WONDER WOMAN: Alex Wuttke – VFX Supervisor – Double Negative

In 2015, Alex Wuttke explained to us about the work of Double Negative on ANT-MAN. Then he worked on SPECTRE.

How did you and Double Negative get involved on this show?
We became involved early on in preproduction. We had initial meetings with Bill around the makeup of the work and were keen to get involved further. 

How was the collaboration with director Patty Jenkins and VFX Supervisors Bill Westenhofer and Frazer Churchill?
Patty is a fantastically creative and collaborative person to work with. She was always very open to ideas and consistent in what would and wouldn’t work within her movie. Bill and Frazer are both very experienced in films of this scale, so helped facilitate our approaches to the work.

What was their approaches and expectations about the visual effects?
We were given largely free reign to apply certain methodologies to the work, as long as the results tallied with their expectations of quality and consistency. The partnership was very much a collaborative one.

What are the sequences made by Double Negative?
We worked on the majority of Themyscira, including the establishers, training, throne room, armoury tower and final training sequences. We also worked on the departure from Themyscira and London arrival sequences as well as the Final battle. We also provided the opening shot of the push in to Paris.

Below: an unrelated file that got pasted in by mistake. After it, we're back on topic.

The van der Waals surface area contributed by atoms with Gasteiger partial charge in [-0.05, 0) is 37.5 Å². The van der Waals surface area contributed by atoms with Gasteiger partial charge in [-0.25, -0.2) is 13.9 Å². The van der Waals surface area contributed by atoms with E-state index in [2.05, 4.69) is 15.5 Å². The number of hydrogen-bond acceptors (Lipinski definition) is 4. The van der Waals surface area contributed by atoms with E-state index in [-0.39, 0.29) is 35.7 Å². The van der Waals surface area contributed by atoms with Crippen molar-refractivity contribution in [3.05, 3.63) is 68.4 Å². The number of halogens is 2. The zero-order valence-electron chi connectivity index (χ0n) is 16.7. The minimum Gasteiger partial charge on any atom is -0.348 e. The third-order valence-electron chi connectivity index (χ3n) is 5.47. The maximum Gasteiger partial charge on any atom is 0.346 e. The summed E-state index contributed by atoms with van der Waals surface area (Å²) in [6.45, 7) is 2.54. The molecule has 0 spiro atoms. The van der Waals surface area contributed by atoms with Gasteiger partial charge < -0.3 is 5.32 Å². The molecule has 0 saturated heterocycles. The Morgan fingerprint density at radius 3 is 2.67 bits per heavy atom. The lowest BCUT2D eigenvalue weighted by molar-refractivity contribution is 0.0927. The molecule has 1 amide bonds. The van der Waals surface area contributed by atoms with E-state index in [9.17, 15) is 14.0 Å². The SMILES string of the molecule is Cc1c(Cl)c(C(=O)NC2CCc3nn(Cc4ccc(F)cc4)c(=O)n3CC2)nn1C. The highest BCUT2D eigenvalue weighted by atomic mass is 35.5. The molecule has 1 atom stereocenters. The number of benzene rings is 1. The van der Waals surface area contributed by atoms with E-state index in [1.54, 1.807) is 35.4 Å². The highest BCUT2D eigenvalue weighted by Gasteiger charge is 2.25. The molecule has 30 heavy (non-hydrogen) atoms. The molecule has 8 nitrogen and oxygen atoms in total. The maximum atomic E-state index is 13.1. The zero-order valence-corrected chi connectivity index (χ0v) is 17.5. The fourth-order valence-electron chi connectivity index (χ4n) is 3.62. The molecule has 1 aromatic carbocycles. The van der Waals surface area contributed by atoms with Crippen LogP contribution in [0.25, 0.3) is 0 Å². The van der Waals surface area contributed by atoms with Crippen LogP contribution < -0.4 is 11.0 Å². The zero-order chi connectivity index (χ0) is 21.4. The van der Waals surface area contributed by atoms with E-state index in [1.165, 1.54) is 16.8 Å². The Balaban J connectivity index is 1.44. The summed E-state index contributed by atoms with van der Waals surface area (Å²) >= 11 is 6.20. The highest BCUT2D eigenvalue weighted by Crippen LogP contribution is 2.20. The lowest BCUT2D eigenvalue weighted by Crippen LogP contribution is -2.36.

How did you organize the work at Double Negative?
We split the work between our Vancouver and London offices, with London working on the Final Battle and Paris shots, and Vancouver working on the Themyscira sequences. Ken Dailey produced for us in London, with Steve Grover producing in Vancouver.

Themyscira is a beautiful location. Can you explain in detail about its creation?
We had many discussions with Patty around the aesthetic for Themyscira. The shooting locations on the Amalfi coast and the old town of Matera provided the inspiration in terms of a look and feel, and their qualities were fused and built on top of to create Themyscira. Vegetation was also an important aspect, with a desire to have the Amazonians feel in unity with the nature surrounding them. We started with concept work over the top of plates, and then switched to 3D builds of Themysciran architecture which could be used to populate plates. We used Matera as a template for how the architecture would be hewn from the living rock as a guide for how the city would appear.